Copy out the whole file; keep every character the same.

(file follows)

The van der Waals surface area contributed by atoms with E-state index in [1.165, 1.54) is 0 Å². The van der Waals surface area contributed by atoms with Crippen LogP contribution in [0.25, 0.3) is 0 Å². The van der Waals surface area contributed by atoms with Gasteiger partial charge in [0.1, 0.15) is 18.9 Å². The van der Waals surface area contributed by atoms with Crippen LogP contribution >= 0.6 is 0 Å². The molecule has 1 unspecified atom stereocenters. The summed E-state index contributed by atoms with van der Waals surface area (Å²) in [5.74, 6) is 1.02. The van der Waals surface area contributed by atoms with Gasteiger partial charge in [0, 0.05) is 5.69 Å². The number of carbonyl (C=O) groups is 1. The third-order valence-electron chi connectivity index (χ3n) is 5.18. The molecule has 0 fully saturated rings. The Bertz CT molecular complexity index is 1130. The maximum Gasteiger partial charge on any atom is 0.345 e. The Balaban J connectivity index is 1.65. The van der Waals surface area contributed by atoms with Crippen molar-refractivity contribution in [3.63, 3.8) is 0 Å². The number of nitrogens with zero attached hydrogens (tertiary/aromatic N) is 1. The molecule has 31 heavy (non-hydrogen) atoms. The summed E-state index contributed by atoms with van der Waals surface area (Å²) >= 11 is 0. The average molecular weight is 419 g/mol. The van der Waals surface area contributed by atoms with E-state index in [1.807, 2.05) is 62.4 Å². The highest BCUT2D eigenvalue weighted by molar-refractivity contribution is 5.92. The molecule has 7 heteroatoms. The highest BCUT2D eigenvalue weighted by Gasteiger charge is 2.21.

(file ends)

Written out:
The van der Waals surface area contributed by atoms with E-state index in [1.165, 1.54) is 0 Å². The van der Waals surface area contributed by atoms with Crippen LogP contribution in [0.25, 0.3) is 0 Å². The van der Waals surface area contributed by atoms with Gasteiger partial charge in [0.1, 0.15) is 18.9 Å². The van der Waals surface area contributed by atoms with Crippen LogP contribution >= 0.6 is 0 Å². The molecule has 1 unspecified atom stereocenters. The summed E-state index contributed by atoms with van der Waals surface area (Å²) in [5.74, 6) is 1.02. The van der Waals surface area contributed by atoms with Gasteiger partial charge in [0, 0.05) is 5.69 Å². The number of carbonyl (C=O) groups is 1. The third-order valence-electron chi connectivity index (χ3n) is 5.18. The molecule has 0 fully saturated rings. The Bertz CT molecular complexity index is 1130. The maximum Gasteiger partial charge on any atom is 0.345 e. The Balaban J connectivity index is 1.65. The van der Waals surface area contributed by atoms with Crippen molar-refractivity contribution in [3.63, 3.8) is 0 Å². The number of nitrogens with zero attached hydrogens (tertiary/aromatic N) is 1. The molecule has 31 heavy (non-hydrogen) atoms. The summed E-state index contributed by atoms with van der Waals surface area (Å²) >= 11 is 0. The average molecular weight is 419 g/mol. The van der Waals surface area contributed by atoms with E-state index in [1.807, 2.05) is 62.4 Å². The highest BCUT2D eigenvalue weighted by molar-refractivity contribution is 5.92. The molecule has 7 heteroatoms. The highest BCUT2D eigenvalue weighted by Gasteiger charge is 2.21.